Very well said. My first computer experience was making analog computers from a Popular Electronics article when I was about 12 or so. Soon after that I got a real computer, an analog computer kit from Heathkit or Knightkit. Only difference between that and the home made one was more dials. In college we had a mainframe on which to learn COBOL and FORTRAN. Then came the PC. Oh, a comment on this would mostly repeat your post in the comment. What excited me were the first calculators, especially the HP-35!
Your thoughts mirror my own, in the way that manual typewriters are "merely" physical and lack that facade of software mediation and fakery. I look forward to where these thoughts take you further.
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Hmmm. I guess I'll be the voice of dissent on the attribution of morality to objects.As an example, most typewriter collectors seem to agree that a typewriter that has Nazi SS runes is not in and of itself evil. The typewriter is not capable of choice. Any object cannot be imbued with the ability to distinguish immorality or morality, it can only be used for one or the other. A former Nazi typewriter is a curio, a relic of a past evil. It may be distasteful, it may represent the evil of the Nazis, it may embody for some all the human horror and immoral potentials of war, but by itself, it is no more capable of hurting your feelings than it is of taking responsibility for how it has been used; past, present or future.Morality is a concept, ultimately a choice. Sentient creatures who have the ability to distinguish right (moral) from wrong (immoral) can choose to use any object, thoughts, words or deeds to embody morality or immorality in their choices, but a computer .... it can only be or do what its programmer or operator decides that it will do.I will then posit that computers present a choice to us - just like a typewriter. How will you *use* it? How will you allow this object to enrich or manipulate your perception of reality? How will you react to that? How will you *choose* to use this power - the power to distinguish moral from immoral, and what choice will you make?I believe Diogenes, for instance, would agree that the THING has no power over good or evil - but how you *choose* to use it defines who you are.Very thought provoking, Richard. :)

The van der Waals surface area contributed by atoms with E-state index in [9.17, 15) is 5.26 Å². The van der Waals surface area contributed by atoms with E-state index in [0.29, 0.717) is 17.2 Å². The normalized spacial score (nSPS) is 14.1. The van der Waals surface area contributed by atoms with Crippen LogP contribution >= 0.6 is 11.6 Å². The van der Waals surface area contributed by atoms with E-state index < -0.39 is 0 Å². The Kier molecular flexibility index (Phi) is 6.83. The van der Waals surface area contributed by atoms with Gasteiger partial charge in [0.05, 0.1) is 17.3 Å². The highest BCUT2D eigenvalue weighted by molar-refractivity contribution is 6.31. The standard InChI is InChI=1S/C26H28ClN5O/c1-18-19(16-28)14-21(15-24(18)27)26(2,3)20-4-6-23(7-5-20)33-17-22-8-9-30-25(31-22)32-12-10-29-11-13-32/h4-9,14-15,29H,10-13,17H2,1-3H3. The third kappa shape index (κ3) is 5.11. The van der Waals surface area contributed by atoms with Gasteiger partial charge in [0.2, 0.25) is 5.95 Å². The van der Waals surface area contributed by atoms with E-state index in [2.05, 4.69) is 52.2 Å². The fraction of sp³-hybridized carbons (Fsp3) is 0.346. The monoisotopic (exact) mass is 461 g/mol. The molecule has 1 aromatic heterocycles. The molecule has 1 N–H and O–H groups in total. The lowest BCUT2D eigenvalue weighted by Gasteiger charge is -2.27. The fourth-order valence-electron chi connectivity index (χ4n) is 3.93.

Thanks, Brian. Your reply is eminently reasonable, and I may end up agreeing. But just to continue the discussion: there are some objects that, if they are used at all, are used for immoral purposes. For instance, an implement of torture. (I know that some argue that torture can be justified, but imagine the worst possible such device and substitute the weaker expression "morally compromised purposes" if you like.) So it's possible for objects to have moral aspects, though they themselves aren't morally responsible. With some objects, the only moral use is no use at all.Therefore, the morality of computers is a legitimate topic of discussion. What if there is a subtle but inevitable aspect of these devices that makes every use of them a form of deception and laziness? What if their very nature is to allow us to shirk hard work and forthright relationships, and create illusions? It's an idea I am exploring.